• On the “purity/sanctity” dimension I think it’s really a wash – the Muslims on this show are clearly devout, but you have to give the Florida Family Foundation people credit for behaving in a way they think is pure.
  • But on the “authority” dimension, Florida Family Foundation loses out – if only because their opposition to having Muslims on TV is so clearly in opposition to the spirit of the Constitution. The Constitution is pretty clear – no discrimination on the basis of religion.

The other really great thing that All-American Muslims has going for it is that it’s all about stories. Stories are the other key dimension of political communication. The All-American Muslim stories, since they tie so strongly into the well-known tropes of earlier “all-American” stories, intrinsically bring you into a sense of group membership with both the teller of the story and the subject of the story.

A fundamental concept in liberalism is that your position should be judged on its merits. Unfortunately, that’s not the way that we, in America at least, judge positions. At least, that’s not the only way, and there is a big group for whom it’s only a part, if anything, of how their moral decisions are made. So it’s why we need to position our moral arguments in the right form. So if you wanted to do a “takedown” of the Florida Family Foundation, for example, in a letter to Lowes protesting their pulling their ads from American Muslim, you might structure it something like this:

  1. Open with a typical story about an all-American family having an all-American experience – the dad’s a policeman, the mom takes care of their four children.
  2. This family happens to be featured on “All-American Muslims.” You note that this all-American family is  under attack (harm) simply because they are Muslim by some members of a fringe fundamentalist sect-based group in Florida (“them”).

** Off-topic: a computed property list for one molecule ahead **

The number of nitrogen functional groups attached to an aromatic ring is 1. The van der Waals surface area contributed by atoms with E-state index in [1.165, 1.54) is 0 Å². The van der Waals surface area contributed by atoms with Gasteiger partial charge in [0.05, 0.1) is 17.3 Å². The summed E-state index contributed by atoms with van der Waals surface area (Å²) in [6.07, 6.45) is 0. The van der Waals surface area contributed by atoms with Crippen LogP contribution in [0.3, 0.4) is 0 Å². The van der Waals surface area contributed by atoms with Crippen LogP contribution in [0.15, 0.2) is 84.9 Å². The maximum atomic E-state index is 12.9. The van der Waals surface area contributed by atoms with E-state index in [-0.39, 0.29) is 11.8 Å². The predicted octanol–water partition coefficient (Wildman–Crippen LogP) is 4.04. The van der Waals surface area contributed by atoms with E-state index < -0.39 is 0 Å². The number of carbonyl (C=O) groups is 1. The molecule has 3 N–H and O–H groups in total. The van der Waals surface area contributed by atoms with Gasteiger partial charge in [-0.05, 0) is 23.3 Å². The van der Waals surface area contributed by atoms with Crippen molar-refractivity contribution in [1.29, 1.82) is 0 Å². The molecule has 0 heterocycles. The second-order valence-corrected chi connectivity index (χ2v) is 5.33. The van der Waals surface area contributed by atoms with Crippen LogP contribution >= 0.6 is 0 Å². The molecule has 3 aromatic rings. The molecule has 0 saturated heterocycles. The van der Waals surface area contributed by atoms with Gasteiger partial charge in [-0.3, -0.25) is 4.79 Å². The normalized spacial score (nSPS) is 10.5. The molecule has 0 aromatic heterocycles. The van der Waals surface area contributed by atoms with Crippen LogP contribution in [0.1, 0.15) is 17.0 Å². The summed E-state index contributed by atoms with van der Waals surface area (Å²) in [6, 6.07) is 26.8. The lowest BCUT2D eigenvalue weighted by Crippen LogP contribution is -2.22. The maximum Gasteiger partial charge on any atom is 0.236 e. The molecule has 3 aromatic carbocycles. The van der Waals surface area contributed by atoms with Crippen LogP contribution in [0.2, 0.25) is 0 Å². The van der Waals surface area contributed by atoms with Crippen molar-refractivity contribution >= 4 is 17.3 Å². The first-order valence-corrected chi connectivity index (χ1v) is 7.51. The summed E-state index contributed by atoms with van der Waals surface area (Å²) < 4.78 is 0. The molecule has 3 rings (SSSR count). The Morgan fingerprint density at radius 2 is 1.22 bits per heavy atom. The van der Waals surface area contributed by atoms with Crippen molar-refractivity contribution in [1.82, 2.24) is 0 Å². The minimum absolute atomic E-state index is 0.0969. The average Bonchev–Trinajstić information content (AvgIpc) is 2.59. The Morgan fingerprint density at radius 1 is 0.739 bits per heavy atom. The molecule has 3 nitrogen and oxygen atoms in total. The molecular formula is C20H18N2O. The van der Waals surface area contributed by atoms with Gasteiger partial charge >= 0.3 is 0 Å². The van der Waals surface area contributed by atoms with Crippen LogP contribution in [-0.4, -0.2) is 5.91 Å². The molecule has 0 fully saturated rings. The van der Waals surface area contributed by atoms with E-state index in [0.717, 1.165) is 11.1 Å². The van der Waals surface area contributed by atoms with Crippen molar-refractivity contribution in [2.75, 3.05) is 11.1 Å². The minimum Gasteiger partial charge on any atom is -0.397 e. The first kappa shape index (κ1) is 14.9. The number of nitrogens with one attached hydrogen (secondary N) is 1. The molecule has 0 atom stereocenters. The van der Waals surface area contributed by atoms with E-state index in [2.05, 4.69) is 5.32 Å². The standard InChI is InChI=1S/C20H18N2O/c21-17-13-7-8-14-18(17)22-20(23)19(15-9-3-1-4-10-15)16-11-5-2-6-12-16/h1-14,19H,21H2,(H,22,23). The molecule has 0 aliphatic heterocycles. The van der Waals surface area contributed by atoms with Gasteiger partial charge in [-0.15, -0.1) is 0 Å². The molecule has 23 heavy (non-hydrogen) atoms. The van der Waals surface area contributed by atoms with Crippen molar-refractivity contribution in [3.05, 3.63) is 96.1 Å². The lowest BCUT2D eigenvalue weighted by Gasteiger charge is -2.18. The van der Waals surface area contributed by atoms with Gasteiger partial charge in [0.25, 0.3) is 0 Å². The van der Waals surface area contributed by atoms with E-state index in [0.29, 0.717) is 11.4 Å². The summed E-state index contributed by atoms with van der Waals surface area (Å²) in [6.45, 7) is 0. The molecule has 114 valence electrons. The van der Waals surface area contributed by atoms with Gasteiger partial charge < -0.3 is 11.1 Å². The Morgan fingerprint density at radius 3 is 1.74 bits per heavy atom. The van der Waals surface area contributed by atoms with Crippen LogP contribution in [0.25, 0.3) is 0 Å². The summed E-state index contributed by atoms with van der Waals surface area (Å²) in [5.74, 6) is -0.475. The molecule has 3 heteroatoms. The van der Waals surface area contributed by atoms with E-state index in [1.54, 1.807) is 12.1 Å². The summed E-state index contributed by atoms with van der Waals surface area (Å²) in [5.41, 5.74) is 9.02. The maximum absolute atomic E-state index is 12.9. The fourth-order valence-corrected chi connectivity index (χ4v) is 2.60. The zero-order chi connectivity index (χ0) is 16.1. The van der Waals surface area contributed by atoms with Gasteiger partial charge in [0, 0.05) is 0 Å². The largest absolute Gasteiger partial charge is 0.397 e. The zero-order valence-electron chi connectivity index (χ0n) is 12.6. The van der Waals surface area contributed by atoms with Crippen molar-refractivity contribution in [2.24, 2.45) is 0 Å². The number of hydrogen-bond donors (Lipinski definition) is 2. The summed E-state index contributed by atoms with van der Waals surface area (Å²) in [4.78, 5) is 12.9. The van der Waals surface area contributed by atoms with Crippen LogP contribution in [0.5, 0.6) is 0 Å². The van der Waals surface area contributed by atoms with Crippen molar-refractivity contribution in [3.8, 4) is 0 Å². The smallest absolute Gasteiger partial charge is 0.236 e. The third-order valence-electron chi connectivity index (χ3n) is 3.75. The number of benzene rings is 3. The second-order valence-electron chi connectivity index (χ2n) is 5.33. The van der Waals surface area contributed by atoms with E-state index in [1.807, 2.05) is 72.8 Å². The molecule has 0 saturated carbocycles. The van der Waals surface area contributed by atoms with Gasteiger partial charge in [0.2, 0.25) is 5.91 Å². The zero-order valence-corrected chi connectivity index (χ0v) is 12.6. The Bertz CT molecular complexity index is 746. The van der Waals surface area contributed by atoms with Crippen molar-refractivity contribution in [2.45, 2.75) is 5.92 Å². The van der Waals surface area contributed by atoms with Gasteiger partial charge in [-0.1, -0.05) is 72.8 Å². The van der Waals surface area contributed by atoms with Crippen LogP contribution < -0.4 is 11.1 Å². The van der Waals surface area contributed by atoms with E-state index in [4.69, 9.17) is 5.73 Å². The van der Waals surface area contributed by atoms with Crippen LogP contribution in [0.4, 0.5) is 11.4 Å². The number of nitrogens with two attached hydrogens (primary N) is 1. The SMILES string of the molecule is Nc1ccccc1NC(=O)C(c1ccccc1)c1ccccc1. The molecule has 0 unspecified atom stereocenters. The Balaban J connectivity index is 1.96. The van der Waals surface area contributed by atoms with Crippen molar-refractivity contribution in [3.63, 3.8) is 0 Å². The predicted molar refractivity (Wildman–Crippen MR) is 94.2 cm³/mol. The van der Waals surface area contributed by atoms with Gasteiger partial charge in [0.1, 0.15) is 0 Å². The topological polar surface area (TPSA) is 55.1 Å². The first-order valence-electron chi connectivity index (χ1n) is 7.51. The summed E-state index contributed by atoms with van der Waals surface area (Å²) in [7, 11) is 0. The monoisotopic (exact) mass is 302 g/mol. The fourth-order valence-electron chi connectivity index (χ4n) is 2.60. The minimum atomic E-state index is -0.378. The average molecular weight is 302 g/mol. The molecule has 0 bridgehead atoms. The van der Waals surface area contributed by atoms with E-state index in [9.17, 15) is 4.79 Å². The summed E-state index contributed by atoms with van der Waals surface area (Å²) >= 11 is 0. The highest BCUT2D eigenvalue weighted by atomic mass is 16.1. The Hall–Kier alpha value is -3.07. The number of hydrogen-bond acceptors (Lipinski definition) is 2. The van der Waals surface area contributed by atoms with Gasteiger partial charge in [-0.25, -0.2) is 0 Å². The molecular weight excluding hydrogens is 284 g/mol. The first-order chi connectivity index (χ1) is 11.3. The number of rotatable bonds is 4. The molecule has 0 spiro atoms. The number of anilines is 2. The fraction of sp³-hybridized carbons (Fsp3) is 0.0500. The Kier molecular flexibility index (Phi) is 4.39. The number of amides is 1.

3. Our (“us”) American ways of respect for diversity and individualism (group, fairness) and even our Constitution (authority) are being mocked by these attackers.
  4. Luckily, most Americans recognize that the Jaafars and the rest of the families on the show are just like us, and have responded with overwhelming support.

Lowes will be the loser in this fight if you continue to align with the fringe group rather than with mainstream America. I hope you see the error of this decision and come back into the mainstream and support this show.

That’s a good template for such a letter, although it’s rough, and quickly dashed out as an illustration for a blog post. The key point is that I am tying all of the key moral dimensions into the argument, instead of just relying on fairness and harm, which often happens in these cases.

Note that I’m not being “objective” about this story – I believe the Florida Family Foundation have just as much right to their opinions as I do to mine, but I don’t think that automatically makes their position equally valid. A typical trope in modern journalism is to treat both sides of a controversy as equally legitimate, even if they really aren’t. I don’t deny Florida Family Foundation the right to talk, but I don’t think that makes what they say valid.